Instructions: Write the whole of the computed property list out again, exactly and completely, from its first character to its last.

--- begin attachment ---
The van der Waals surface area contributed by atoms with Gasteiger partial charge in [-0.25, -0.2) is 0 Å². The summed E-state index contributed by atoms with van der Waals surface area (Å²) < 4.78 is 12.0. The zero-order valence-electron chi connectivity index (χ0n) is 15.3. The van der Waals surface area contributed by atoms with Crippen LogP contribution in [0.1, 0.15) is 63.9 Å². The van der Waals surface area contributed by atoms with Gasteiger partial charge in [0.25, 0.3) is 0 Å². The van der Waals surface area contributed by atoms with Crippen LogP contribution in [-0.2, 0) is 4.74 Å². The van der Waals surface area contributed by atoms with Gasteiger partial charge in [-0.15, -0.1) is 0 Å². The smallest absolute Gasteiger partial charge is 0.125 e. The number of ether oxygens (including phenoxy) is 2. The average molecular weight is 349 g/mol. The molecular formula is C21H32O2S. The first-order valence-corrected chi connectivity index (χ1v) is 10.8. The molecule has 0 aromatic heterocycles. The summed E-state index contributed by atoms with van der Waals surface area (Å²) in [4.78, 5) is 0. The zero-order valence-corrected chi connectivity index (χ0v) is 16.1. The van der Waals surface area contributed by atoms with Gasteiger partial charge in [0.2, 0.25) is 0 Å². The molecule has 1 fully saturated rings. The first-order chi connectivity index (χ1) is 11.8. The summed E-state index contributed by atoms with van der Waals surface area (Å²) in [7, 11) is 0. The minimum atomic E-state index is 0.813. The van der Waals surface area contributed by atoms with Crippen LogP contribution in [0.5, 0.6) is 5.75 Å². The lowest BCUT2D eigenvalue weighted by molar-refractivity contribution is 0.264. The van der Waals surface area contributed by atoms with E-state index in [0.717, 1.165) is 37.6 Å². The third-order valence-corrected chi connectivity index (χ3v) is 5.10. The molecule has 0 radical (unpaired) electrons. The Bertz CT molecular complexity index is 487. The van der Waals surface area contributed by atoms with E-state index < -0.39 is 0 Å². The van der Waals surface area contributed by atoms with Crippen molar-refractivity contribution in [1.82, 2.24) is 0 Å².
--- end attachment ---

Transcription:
The van der Waals surface area contributed by atoms with Gasteiger partial charge in [-0.25, -0.2) is 0 Å². The summed E-state index contributed by atoms with van der Waals surface area (Å²) < 4.78 is 12.0. The zero-order valence-electron chi connectivity index (χ0n) is 15.3. The van der Waals surface area contributed by atoms with Crippen LogP contribution in [0.1, 0.15) is 63.9 Å². The van der Waals surface area contributed by atoms with Gasteiger partial charge in [0.25, 0.3) is 0 Å². The van der Waals surface area contributed by atoms with Crippen LogP contribution in [-0.2, 0) is 4.74 Å². The van der Waals surface area contributed by atoms with Gasteiger partial charge in [-0.15, -0.1) is 0 Å². The smallest absolute Gasteiger partial charge is 0.125 e. The number of ether oxygens (including phenoxy) is 2. The average molecular weight is 349 g/mol. The molecular formula is C21H32O2S. The first-order valence-corrected chi connectivity index (χ1v) is 10.8. The molecule has 0 aromatic heterocycles. The summed E-state index contributed by atoms with van der Waals surface area (Å²) in [4.78, 5) is 0. The zero-order valence-corrected chi connectivity index (χ0v) is 16.1. The van der Waals surface area contributed by atoms with Gasteiger partial charge in [0.2, 0.25) is 0 Å². The molecule has 1 fully saturated rings. The first-order chi connectivity index (χ1) is 11.8. The summed E-state index contributed by atoms with van der Waals surface area (Å²) in [7, 11) is 0. The minimum atomic E-state index is 0.813. The van der Waals surface area contributed by atoms with Crippen LogP contribution in [0.5, 0.6) is 5.75 Å². The lowest BCUT2D eigenvalue weighted by molar-refractivity contribution is 0.264. The van der Waals surface area contributed by atoms with E-state index in [0.717, 1.165) is 37.6 Å². The third-order valence-corrected chi connectivity index (χ3v) is 5.10. The molecule has 0 radical (unpaired) electrons. The Bertz CT molecular complexity index is 487. The van der Waals surface area contributed by atoms with E-state index < -0.39 is 0 Å². The van der Waals surface area contributed by atoms with Crippen molar-refractivity contribution in [1.82, 2.24) is 0 Å².